Safety Net Medical Home Initiative – UPMC Matilda Theiss Health Center

Eletta Cameron took a road trip in search of a patient who had not been seen in a month at UPMC Matilda Theiss Health Center. Then a social worker and patient integration specialist at the center, Cameron knew the woman needed her diabetes medication. Cameron left messages for the patient and cold-called family members, but no one could track her down.

“So I knocked on her door, meds in hand,” Cameron says. “I discovered that her husband had died two months prior. She was being evicted, and she was smoking furiously. I’m thinking, ‘no wonder she hasn’t made an appointment.’ We delivered her medication, started to address her smoking issues, and connected her with housing services. That visit allowed us to re-engage with her and resume her weekly appointments with our care team.”

This level of outreach would not have occurred before UPMC Matilda Theiss partnered with the Pittsburgh Regional Health Initiative (PRHI) in PRHI’s Safety Net Medical Home Initiative (SNMHI). SNMHI was a four-year program to transform primary care safety net practices into patient-centered medical homes (PCMH), with the goal of improving patient outcomes, quality of care delivery, and patient and staff satisfaction.safety net medical home

The PCMH model prioritizes a systematic approach to providing coordinated care to patients. The National Committee for Quality Assurance (NCQA) provides PCMH recognition to those organizations that meet a set of rigorous standards for PCMH, including how effectively the organization uses health information technology, establishes channels to coordinate care, designs office practices and work flows, and provides patient-centered preventive services and clinical care.

PRHI provided training and on-site coaching to ten local community-based health centers to streamline care, improve communication, and mine data for quality improvement efforts. Cameron and colleagues at UPMC Matilda Theiss focused on reducing “no-show” rates for appointments, which had reached 32 percent prior to SNMHI. To reduce no-shows, the center worked with PRHI on empanelment – the process of aligning patients and care team workers through patient outreach and data analysis.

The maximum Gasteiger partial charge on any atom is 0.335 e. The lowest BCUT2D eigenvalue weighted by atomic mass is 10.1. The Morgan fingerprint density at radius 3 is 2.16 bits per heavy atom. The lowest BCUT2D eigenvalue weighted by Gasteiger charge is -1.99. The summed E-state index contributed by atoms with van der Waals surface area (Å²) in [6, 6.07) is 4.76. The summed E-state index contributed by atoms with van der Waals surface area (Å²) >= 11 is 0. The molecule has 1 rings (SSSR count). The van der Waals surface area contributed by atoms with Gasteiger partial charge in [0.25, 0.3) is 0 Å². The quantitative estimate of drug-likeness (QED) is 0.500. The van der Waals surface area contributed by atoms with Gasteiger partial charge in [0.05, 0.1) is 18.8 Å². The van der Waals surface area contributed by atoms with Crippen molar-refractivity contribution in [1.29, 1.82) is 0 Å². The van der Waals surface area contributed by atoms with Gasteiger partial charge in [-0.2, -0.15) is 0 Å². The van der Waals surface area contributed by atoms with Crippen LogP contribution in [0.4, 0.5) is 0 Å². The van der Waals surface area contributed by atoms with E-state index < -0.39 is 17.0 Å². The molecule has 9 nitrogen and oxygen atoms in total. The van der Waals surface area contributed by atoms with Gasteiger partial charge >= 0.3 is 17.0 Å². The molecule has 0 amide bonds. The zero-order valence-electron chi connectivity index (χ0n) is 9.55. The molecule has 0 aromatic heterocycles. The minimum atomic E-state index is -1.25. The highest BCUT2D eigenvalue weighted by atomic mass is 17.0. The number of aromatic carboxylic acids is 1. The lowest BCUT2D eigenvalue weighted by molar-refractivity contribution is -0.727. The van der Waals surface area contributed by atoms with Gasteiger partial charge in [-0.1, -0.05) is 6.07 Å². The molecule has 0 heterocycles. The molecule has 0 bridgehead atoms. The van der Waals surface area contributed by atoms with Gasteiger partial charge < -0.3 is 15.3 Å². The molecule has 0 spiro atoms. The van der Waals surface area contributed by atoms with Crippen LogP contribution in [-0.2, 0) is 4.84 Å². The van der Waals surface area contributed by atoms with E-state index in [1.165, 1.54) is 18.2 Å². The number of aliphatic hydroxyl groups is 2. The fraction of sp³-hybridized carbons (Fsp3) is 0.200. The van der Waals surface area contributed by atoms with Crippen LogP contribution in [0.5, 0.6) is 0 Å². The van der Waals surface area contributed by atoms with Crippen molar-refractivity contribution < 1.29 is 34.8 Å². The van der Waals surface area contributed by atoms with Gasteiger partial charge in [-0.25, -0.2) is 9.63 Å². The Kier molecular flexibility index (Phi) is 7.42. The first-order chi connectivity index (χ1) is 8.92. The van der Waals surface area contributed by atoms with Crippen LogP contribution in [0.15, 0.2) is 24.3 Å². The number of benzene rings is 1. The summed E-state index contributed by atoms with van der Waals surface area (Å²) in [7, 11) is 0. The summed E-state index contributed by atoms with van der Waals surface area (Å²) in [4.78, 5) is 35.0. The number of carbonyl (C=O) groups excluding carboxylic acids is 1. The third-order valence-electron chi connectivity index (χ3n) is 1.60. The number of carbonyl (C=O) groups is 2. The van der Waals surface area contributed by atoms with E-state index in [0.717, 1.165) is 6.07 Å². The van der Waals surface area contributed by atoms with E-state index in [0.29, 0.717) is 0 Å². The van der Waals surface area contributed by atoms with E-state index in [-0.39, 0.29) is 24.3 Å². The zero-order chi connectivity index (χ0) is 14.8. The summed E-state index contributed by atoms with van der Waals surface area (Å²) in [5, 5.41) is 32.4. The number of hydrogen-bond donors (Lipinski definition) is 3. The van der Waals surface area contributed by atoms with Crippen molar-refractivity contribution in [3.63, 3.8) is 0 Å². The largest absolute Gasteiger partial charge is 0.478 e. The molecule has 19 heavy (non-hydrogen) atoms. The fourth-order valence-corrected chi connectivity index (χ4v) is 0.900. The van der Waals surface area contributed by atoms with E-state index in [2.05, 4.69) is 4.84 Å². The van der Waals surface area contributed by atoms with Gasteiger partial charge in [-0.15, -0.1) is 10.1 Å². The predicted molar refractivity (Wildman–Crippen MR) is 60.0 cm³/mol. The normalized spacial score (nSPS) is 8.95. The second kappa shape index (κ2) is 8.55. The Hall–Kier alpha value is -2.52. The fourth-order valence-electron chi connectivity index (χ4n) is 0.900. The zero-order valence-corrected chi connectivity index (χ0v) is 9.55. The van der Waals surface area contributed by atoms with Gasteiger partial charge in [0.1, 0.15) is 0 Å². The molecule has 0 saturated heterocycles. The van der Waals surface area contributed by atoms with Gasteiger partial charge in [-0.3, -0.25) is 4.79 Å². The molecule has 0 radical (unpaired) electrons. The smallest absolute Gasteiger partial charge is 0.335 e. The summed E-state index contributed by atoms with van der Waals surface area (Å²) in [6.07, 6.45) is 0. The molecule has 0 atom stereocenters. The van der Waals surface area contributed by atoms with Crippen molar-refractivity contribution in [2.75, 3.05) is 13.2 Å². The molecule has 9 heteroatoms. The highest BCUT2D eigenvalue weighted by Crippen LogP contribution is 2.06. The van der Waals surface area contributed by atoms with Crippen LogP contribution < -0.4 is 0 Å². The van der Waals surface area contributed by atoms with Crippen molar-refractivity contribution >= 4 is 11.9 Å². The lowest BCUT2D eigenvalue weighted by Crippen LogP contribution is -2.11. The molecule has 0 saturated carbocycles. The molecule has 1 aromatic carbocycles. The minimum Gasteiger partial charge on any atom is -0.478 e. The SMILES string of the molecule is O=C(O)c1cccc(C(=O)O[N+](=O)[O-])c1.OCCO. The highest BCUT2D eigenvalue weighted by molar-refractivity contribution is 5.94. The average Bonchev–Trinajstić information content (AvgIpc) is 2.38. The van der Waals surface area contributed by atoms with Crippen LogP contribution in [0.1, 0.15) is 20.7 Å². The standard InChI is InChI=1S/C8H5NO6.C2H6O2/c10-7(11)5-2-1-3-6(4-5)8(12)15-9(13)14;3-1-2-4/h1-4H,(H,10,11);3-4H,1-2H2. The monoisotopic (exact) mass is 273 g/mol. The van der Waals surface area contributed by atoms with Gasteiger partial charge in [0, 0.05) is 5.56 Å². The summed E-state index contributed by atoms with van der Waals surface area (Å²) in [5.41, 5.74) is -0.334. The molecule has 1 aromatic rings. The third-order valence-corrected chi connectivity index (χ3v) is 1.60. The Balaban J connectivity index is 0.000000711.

The center surveyed patients to learn about their care preferences, finding that many wanted to schedule appointments closer than one month prior to their next visit. Patients also preferred to see their assigned physician, but rarely did so if they missed a scheduled appointment or required an acute care appointment. By analyzing patient data, UPMC Matilda Theiss discovered that many patients missing appointments were elderly and suffered from multiple, chronic diseases. In addition, although many of these patients lived close to the center, they had limited access to transportation and limited mobility.

Based on patient feedback, UPMC Matilda Theiss developed a modified open access scheduling system that provides more flexibility. Patients can now schedule appointments within two weeks of their next visit. The center also synched physicians’ schedules with those visits to improve continuity of care, and devoted additional time to visit pre-planning and staff huddles among providers, nurses, pharmacists, and social workers. For patients experiencing transportation issues, UPMC Matilda Theiss linked them to services to ensure they could consistently reach the Center.

“The processes put in place while becoming a PCMH allowed us to engage patients and also understand the strengths of each care team member,” says Cameron. “We began to see how it all connects.”

By putting patients first, UPMC Matilda Theiss reduced its no-show rate to eight percent and achieved the highest level of PCMH recognition from the NCQA.

“Participating in SNMHI reinforced the idea that care doesn’t just happen within four walls of a health center – it happens in between those visits,” Cameron says. “When you consider the greater context of a person’s life, you hear what the barriers are to their overall wellness – whether that’s physical or mental – and you work together to overcome them.”